Fall on the Mountain

Small Town Mountain Living

by

Cognitive Dissonance

 

I'm a small town boy. Born and bred small town as a matter of fact, and proud as a peacock of my heritage.  I suspect it's one of the many reasons I have adapted so well to living a relatively isolated life up here on the mountain.

It fits my DNA.

Back in 1998 when I moved to Fairfax, VA (a Northern VA 'suburb' of Washington, DC) from rural southeastern Connecticut I assumed I could bring my small town ways to the metropolis. I was shown otherwise in very short order.

Where I come from when you move to a new-to-you small town, or even just across town, the first thing you do after unpacking the U-Haul is to stroll over to your nearest neighbors and introduce yourself. This assumes, of course, that your nearest neighbors haven't already visited to introduce themselves.

Things worked a little differently back in 1998 when I moved to Fairfax. I was a single parent back then with a 13 year old boy in tow. We moved into an apartment complex and, after unpacking, I grabbed my son and we knocked on the nearest doors. The reception was not what either of us expected.

We introduced ourselves to whomever answered the door, then quickly explained we had just moved in next door and wished to meet our neighbors. At the very least we expected a reciprocal introduction and possibly even a handshake.

They were not forthcoming.

Mostly we were met with blank stares, the type reserved for uninteresting, and uninvited, guests. Two responded with an abrupt "What do you want" and one even said "Not interested" followed by the slam of the door in our faces. After nearly a dozen similar episodes, my son and I sadly realized we weren't in Kansas anymore.

I suppose when you stuff 150 sardines into a can comfortably sized for 12, this is what you get. I can only imagine what it must be like in LA, New York City or Chicago.

This is not to say everyone we ran into was rude and unfriendly. But we quickly realized it is 'normal' to have friendly-wave relationships with your neighbors, whereby you recognize them as someone who parks near you , seems to live nearby and therefore warrants a friendly wave when encountered either getting into, or out of, their vehicle. This can go on for years without ever knowing their first or last name.

I once discovered a neighbor's name when his mail was mistakenly delivered in my locked box. Unable to stuff it into his mail slot, I knocked on his door and quickly explained the error by the postman. The person gave me a strange look, as if I had just rifled his mailbox and violated his privacy, then grabbed the mail from my hand and slammed the door shut.

From that moment on I was no longer his friendly-wave neighbor. I still waved, he did not.

While I can certainly understand a healthy amount of suspicion when dealing with the new kid on the block, being rude and abrupt while in defensive mode is  downright Neanderthal. However, after living there for a few years dealing with the day to day crush of traffic and humanity, it required a conscious effort on my part not to act similarly.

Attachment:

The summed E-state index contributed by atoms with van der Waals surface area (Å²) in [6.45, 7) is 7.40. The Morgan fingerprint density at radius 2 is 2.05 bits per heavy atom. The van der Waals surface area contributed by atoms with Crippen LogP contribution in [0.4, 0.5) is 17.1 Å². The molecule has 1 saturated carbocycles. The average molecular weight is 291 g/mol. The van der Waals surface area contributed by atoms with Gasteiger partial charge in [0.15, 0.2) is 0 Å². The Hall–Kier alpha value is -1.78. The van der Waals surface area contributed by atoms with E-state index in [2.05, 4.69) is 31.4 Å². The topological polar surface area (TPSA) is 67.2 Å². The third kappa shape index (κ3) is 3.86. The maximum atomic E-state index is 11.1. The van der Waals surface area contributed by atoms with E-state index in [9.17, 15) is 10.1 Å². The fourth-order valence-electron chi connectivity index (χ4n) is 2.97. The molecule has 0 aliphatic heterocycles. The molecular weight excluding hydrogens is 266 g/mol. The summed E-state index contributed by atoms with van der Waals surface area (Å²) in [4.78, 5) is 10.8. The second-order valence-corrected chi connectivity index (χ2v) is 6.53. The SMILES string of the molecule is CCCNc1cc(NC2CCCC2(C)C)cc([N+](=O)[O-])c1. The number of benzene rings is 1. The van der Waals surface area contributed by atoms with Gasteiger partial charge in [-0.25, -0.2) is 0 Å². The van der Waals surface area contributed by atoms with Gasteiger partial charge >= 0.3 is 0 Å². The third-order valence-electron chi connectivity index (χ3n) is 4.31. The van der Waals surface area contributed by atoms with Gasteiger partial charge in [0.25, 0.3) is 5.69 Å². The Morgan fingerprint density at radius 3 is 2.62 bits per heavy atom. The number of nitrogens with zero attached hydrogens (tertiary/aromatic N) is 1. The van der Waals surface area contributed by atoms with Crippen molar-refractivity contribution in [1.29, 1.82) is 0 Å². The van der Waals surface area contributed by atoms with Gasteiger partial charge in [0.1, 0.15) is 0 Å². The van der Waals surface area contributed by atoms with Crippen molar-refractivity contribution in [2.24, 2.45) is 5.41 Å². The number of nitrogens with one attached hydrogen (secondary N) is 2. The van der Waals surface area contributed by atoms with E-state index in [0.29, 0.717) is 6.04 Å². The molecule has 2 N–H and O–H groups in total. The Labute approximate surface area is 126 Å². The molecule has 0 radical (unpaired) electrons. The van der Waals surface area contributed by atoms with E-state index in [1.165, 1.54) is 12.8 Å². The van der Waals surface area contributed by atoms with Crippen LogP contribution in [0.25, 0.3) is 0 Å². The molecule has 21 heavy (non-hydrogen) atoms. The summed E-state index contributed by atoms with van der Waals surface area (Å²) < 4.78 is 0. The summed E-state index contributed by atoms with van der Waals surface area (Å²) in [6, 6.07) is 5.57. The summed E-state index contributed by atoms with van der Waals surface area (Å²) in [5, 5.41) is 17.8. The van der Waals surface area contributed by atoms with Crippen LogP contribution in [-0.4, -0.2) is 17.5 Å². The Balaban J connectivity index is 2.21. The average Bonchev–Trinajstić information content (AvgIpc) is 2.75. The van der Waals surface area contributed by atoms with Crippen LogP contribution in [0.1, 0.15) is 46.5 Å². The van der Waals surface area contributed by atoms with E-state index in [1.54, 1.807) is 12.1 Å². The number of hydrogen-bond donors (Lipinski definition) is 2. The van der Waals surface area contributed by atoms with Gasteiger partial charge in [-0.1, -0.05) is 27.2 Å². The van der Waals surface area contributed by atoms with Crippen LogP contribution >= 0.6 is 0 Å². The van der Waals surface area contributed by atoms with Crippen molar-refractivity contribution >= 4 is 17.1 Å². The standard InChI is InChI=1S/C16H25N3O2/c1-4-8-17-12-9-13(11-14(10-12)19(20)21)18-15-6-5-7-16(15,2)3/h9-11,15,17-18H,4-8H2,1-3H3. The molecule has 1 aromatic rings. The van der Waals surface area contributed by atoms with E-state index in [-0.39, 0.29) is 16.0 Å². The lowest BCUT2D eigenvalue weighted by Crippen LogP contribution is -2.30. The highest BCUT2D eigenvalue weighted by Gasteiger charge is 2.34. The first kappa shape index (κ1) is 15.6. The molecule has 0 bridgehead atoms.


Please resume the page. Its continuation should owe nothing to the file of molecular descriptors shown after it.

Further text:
Like I said, too many sardines in the can does that to you unless you remain mindful and vigilant.

This is not to say my fellow mountain dwellers are any less suspicious of newcomers. But overall they are much less hostile and defensive, and certainly more welcoming. Mrs. Cog and I understood from the beginning we would need to blend into our new community and demonstrate respect for their shared values and perspectives.

Speaking of friendly-wave neighbors, the other side of this coin is what occurs almost exclusively in our little county. While driving the back roads around here, pretty much all males wave to each other. Not a full fledged wave of hand and arm, but more like a raised hand or fingers from the steering wheel while passing.

Interestingly, if we drive over the border into any of the two adjacent counties, the practice quickly disappears. Personally I love it and immediately fell into the habit once we settled in. It's feels almost like a we're-all-in-this-together type of unspoken camaraderie, one rarely acknowledged by the women folk behind the wheel.

And the exchange almost exclusively occurs on the back roads and is notably absent when traveling the main thoroughfares.  I take this as a vetting process. If you're on the back roads, you're probably one of us, a local, and thus wave worthy. Main road people are much more likely to just be passing thru, therefore not one of 'us'.

The picture at the top, of the pumpkins arranged around a house, was taken in what we call 'town', essentially a local business center consisting of two gas station/country stores,  a small country restaurant, a small manufacturing business, a church, the local elementary school and some tourist attractions to pull people off the Blue Ridge Parkway.

I frequent the local business enough now that my face is quickly recognized and my Yankee drawl ignored. I am now a local, albeit still a newbie and a Damn Yankee at that. But my money still spends, my demeanor is pleasant enough, I engage in friendly conversation and I now share the local spirit and pulse.

I am home.

 

10/15/2017

Cognitive Dissonance

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